Left Ventricular Systolic Performance, Function, and Contractility in Patients With Diastolic Heart Failure
Background— Patients with diastolic heart failure (DHF) have significant abnormalities in left ventricular (LV) diastolic function, including slow and delayed relaxation and increased chamber stiffness. Whether and to what extent these abnormalities in diastolic function occur in association with abnormalities in LV systolic performance, function, and contractility has not been investigated thoroughly.
Methods and Results— The systolic properties of the LV were examined in 75 patients with heart failure and a normal ejection fraction (ie, DHF) and 75 normal control subjects with no evidence of cardiovascular disease. LV systolic properties were assessed with echocardiographic and cardiac catheterization data. Stroke work (an index of LV systolic performance), preload recruitable stroke work and ejection fraction (indices of LV systolic function), systolic stress-shortening relationship, end-systolic pressure-volume relationship, and peak (+)dP/dt (indices of LV contractility) were examined. The systolic properties of the LV were normal in patients with DHF. Stroke work was 8.4±2.3 in DHF versus 8.8±2.5 kg · cm in controls (P=0.26). Preload recruitable stroke work was 99±22 in DHF versus 109±18 g/cm2 in controls (P=0.13). The relationship between stroke work and end-diastolic volume was similar in DHF and controls. Peak (+) dP/dt was 1596±362 in DHF versus 1664±305 mm Hg/s in controls (P=0.54). The end-systolic pressure-volume relationship was increased in DHF. The systolic stress versus endocardial fractional shortening relationship was similar in DHF and controls.
Conclusions— Patients with DHF had normal LV systolic performance, function, and contractility. The pathophysiology of DHF does not appear to be related to significant abnormalities in these systolic properties of the LV.
Received November 2, 2004; revision received January 12, 2005; accepted January 21, 2005.
Patients with diastolic heart failure (DHF) are said to have detectable abnormalities in left ventricular (LV) systolic function despite the presence of a normal ejection fraction.1–7 Furthermore, it has been suggested that abnormalities of LV systolic properties constitute an important pathophysiological mechanism for the occurrence of heart failure in these patients.3,7 This notion is based on studies that examined the extent and velocity of LV long-axis shortening, mitral annular systolic velocity, myocardial strain, and strain rate.1,3,4,6 However, it is likely that these measurements, like all indices of LV systolic function, are affected by alterations in LV loading conditions and geometry, as well as changes in contractility.8,9 In addition, it is possible, if not likely, that some of these indices of LV systolic function reflect changes in ventricular remodeling independent of changes in contractility.10–12 Therefore, to determine whether and to what extent patients with DHF have abnormalities in the systolic properties of the LV, load and remodeling independent indices must be examined. Many such indices have been proposed, but there is no single, universally applicable index of systolic properties that is independent of load and remodeling.8 We hypothesized that if multiple indices are measured and if the results are in general agreement and viewed in aggregate, it should be possible to determine whether patients with DHF have significant abnormalities in the systolic properties of the LV. Accordingly, the purpose of this study was to measure indices of LV systolic performance, function, and contractility in a group of patients with DHF and to test the hypothesis that the systolic properties of the LV are normal.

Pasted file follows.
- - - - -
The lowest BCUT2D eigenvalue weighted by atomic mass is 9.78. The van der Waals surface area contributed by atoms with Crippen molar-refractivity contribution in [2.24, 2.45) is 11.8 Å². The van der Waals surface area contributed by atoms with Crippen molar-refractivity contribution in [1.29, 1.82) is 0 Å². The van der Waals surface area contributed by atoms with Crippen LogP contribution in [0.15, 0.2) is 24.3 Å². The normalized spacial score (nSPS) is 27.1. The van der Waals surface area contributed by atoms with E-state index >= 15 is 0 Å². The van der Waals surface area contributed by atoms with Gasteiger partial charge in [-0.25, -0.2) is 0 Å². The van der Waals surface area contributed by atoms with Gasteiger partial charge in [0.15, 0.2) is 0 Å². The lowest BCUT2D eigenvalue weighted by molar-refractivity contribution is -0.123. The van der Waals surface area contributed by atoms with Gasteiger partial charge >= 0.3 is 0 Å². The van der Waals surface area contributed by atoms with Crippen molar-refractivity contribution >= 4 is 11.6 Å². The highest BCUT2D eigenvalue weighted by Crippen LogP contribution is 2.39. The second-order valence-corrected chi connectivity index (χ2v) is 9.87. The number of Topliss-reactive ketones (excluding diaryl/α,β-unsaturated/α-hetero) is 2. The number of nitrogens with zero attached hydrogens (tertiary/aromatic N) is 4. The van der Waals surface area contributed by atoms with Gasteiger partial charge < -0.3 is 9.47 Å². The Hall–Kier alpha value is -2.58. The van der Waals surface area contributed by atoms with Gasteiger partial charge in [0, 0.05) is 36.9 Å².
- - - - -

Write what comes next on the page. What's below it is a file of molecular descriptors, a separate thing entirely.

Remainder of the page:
Diastolic Heart Failure
Seventy-five patients with chronic heart failure and a normal ejection fraction underwent echocardiography and blood pressure measurement by sphygmomanometry. Forty-seven of these 75 patients underwent simultaneous cardiac catheterization to measure LV pressures. All patients had a history of heart failure (meeting the Framingham criteria for congestive heart failure13), a normal LV ejection fraction (>0.50), and LV end-diastolic pressure by catheterization or pulmonary capillary wedge pressure by echocardiographic Doppler >16 mm Hg.14 Patients with pulmonary disease, renal disease, anemia, heart valve disease, atrial fibrillation, or evidence of hypertrophic cardiomyopathy were excluded. LV volume, mass, and diastolic function data from 47 of the 75 patients have been published previously15,16; however, none of the LV systolic performance, function, or contractility data reported in the present study have been published previously.
Seventy-five normal subjects with no evidence of cardiovascular disease served as controls. Controls had normal LV volume, mass, ejection fraction, and wall motion by echocardiographic study. Sixty-five controls underwent echocardiography and blood pressure measurement by sphygmomanometry. Ten controls underwent simultaneous catheterization to measure LV pressures. Data documenting LV volume, mass, and diastolic function from 10 of 75 controls and midwall stress-shortening data (an index of myocardial contractility) from the remaining 65 control subjects have been published previously.16,17 None of the data on indices of LV systolic performance, function, or contractility from the 75 controls have been published previously.